One of the major changes the EU implemented in the wake of the 2008 financial crisis has been officially removed by the UK’s financial authorities with the removal of the banker bonus cap.
Nearly a year after Liz Truss’s short-lived government originally announced plans to scrap the regulations in an effort to draw in more investment and get rid of EU regulations after Brexit, the Bank of England and the Financial Conduct Authority (FCA) officially stated that the cap would be removed on October 31.
The announcement was criticized by unions as “an insult to working people”. The TUC’s general secretary, Paul Nowak, said, “This is an outrageous decision.” Big bonuses are already being enjoyed by city financiers. The Conservatives don’t need to lend them any more assistance.
The restrictions, which have restricted banker bonuses at twice their yearly salary since 2014, were the subject of a protracted public deliberation before the decision was made. According to the FCA, the regulations would be applicable to both “current and future performance years,” which means that in the upcoming year, bankers may see a ten-year high in bonus pay.
Higher rewards will actually probably be implemented gradually, though, as banks executives have already stated that it is doubtful that the reforms will have a significant impact on compensation very soon.
In a letter to bank pay committees, the FCA announced that it will be emphasizing how compensation packages are “aligning with and supporting a healthy culture, and encouraging positive outcomes for consumers.”
The cap was first imposed as a part of reforms following the banking crisis of 2007–2008, with the intention of eliminating a bonus culture that was attributed to prioritizing short-term gains over longer-term stability.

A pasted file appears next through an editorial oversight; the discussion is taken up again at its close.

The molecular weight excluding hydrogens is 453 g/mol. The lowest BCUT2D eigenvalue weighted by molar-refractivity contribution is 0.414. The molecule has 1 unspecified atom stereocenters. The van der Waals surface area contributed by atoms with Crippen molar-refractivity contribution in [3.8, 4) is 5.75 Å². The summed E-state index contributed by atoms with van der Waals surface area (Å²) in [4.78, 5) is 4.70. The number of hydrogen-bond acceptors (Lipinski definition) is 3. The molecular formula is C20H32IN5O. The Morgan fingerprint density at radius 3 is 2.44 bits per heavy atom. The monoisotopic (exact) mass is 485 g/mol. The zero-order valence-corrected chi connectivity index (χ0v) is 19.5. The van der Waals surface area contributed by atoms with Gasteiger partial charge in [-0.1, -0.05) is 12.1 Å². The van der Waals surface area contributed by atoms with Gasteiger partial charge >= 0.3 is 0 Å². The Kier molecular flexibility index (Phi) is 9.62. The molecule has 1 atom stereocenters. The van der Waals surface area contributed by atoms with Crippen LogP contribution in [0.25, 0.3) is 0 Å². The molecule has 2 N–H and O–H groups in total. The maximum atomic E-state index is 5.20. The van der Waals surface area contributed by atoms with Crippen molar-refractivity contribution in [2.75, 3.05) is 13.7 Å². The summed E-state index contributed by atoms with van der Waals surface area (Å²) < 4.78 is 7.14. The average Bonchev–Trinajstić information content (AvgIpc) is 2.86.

The idea was to reduce the incentive for risky behavior by not basing as much of an individual’s salary on performance.
Politicians and authorities, on the other hand, were largely against the regulations, claiming that the tightening would make it more difficult to draw in talented bankers, who would instead relocate to competing centers like New York, Singapore, or Zurich. In 2014, George Osborne, the chancellor at the time, even attempted to have the policy overturned in the European Court of Justice.
Additionally, the Bank of England was worried at the time that the cap would increase fixed incomes and put pressure on bank budgets. Although the regulations did increase fixed pay, lenders have rarely been accused for experiencing financial difficulties as a result of the increased expenses.
Former chancellor Kwasi Kwarteng revealed plans to eliminate the cap as part of the failed mini-budget of the Truss government in September 2022, reigniting attempts to reform the regulations.
He stated that by doing this, “here in London, not Paris, not Frankfurt, not New York,” new investment from international banks would be attracted, more well-paying jobs would be created, and tax revenues would eventually rise.
His decision was made as worries increased that the City was losing out to other financial hubs like Paris, which was luring investment banking experts with 30% income tax rates in an effort to win them over after Brexit.
Ministers have also been aiming to compete with US financial centers like New York, which do not have bonus caps on bankers.
Removing the bonus cap would also improve the “safety and soundness” of banks, as they would be able to “restructure pay faster and the change would give firms further flexibility over their cost base to deal with downturns,” according to a statement made on Tuesday by the Prudential Regulation Authority (PRA), the bank’s regulatory arm.